It has been three months since Sen. Edward M. Kennedy (D-Mass.) announced he would delay confirmation of Royce C. Lamberth as a federal judge here until Attorney General Edwin Meese III explained why the Reagan administration has picked only white men for federal judgeships in the District of Columbia.
It has been 10 months since Lamberth, a top assistant in the U.S. attorney's office in the District, was nominated to fill the seat vacated more than two years ago when U.S. District Judge Barrington D. Parker took senior judge status. Lamberth's nomination was voted out of the Senate Judiciary Committee by voice vote June 23.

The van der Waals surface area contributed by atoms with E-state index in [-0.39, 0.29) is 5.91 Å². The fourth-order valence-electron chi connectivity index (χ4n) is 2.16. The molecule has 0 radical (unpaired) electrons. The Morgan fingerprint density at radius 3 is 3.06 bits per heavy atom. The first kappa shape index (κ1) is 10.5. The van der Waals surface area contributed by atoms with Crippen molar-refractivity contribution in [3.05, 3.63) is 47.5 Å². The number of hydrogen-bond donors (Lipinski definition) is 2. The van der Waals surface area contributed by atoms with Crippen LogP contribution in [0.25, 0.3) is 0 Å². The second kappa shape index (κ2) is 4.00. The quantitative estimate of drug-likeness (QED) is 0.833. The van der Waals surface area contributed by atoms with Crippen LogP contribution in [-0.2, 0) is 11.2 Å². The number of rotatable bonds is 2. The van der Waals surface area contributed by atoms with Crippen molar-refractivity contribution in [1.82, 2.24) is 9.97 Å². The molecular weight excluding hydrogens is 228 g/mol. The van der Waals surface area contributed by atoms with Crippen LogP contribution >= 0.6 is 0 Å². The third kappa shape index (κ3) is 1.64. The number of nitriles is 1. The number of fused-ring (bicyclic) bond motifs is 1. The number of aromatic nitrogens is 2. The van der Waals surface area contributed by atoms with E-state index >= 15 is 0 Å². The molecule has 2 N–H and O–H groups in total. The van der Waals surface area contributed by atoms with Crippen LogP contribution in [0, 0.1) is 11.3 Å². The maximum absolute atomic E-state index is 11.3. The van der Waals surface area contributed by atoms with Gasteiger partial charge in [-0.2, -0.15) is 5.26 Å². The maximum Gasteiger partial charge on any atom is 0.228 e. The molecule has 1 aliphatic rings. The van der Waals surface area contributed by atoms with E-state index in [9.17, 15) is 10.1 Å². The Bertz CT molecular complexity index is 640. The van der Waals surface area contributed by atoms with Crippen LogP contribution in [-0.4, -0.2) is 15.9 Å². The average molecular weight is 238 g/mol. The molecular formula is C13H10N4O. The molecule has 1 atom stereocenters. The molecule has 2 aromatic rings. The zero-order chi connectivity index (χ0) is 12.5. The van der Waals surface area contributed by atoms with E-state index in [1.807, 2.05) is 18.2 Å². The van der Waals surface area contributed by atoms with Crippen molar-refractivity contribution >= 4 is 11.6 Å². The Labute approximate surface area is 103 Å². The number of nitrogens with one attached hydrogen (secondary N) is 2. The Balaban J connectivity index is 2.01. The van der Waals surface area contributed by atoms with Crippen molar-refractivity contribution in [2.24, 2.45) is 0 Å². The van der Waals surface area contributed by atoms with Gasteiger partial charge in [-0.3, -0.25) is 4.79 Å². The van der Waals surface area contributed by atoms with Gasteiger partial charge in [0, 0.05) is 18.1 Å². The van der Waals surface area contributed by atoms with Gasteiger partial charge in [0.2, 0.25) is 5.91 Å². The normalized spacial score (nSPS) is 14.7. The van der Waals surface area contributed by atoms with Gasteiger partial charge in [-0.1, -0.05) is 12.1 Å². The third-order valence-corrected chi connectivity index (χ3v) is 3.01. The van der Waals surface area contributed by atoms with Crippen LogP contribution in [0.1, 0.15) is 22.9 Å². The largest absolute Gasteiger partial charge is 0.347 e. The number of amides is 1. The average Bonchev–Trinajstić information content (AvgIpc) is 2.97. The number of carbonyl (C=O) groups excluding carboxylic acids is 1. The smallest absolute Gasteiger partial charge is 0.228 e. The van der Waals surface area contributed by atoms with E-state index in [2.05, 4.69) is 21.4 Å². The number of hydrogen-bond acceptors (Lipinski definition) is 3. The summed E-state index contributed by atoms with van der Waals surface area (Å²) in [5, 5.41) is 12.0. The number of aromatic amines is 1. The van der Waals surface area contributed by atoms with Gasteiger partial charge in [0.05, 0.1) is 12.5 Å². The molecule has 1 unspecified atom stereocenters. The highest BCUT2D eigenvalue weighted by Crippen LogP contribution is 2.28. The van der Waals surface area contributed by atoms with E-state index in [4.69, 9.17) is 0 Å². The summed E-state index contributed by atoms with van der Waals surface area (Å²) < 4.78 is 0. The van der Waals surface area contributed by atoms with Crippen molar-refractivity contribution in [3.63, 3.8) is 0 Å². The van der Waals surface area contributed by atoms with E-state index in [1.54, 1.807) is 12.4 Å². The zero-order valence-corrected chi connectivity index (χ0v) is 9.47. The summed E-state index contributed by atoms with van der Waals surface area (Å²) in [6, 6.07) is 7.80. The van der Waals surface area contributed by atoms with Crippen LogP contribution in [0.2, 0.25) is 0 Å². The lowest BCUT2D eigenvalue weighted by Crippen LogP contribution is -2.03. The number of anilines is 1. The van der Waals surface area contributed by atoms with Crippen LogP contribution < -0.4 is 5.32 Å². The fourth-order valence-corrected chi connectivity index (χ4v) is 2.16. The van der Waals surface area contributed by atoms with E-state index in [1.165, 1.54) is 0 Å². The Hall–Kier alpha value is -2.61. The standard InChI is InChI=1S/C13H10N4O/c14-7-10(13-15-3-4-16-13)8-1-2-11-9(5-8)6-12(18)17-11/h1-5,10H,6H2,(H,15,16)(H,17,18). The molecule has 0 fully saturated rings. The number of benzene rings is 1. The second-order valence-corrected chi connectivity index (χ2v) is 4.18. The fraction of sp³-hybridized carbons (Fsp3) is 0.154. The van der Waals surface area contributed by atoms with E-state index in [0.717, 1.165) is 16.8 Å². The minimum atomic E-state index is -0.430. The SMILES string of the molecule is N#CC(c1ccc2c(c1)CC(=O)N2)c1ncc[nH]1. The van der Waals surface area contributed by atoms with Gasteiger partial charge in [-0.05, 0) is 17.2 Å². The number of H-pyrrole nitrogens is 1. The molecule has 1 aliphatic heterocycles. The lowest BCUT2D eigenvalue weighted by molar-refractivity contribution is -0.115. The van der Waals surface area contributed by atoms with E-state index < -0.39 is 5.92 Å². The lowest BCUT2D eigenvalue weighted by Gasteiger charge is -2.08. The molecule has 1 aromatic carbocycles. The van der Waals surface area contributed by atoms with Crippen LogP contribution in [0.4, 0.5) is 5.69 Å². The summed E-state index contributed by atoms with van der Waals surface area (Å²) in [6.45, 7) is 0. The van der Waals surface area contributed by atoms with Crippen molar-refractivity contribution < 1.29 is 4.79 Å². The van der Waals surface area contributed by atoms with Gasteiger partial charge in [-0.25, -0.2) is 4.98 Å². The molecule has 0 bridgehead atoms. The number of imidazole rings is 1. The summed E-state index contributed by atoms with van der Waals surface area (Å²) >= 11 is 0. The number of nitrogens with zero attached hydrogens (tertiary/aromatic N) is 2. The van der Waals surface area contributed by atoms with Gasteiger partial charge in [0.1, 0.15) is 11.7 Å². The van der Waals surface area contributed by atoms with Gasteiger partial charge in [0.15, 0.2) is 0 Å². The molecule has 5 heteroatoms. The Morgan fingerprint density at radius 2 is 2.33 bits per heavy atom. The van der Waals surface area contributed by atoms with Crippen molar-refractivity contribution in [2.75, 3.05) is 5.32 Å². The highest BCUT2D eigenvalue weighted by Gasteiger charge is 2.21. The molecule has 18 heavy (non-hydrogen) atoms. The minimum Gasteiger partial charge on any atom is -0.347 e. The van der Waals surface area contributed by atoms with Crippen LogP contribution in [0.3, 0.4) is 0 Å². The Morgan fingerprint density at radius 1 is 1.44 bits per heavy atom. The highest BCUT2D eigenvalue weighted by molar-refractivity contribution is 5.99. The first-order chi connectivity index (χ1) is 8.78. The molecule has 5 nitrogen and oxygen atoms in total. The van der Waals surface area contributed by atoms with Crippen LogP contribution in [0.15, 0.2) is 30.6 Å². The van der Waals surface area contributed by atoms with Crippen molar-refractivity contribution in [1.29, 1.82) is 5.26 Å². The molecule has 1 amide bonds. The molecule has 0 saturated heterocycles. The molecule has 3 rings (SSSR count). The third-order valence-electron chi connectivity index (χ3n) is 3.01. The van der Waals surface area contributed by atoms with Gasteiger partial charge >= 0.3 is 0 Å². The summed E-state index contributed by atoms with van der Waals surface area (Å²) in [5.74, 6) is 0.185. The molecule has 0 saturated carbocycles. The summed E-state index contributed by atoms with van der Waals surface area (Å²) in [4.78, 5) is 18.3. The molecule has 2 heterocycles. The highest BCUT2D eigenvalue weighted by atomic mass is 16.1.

And there is no indication when the Senate Judiciary Committee, now considering the nomination of Judge Robert H. Bork for the Supreme Court, will hear from Meese on his record of selecting candidates for judges here.
Sources said last week that Meese does not seem inclined to explain the administration's record to Kennedy and the committee, and there is no word yet on whether Kennedy might agree to end the standoff by accepting explanations from one of Meese's top officials at the Justice Department.
Kennedy aides maintain that Lamberth, whose nomination is supported by black lawyers' groups, is not the focus of the senator's inquiry. "It's just that 14 white males is an outrageous record," one aide said.
Lamberth, 43, a Texas native who heads the civil division of the U.S. attorney's office, is the first assistant U.S. attorney here ever nominated for a federal judgeship.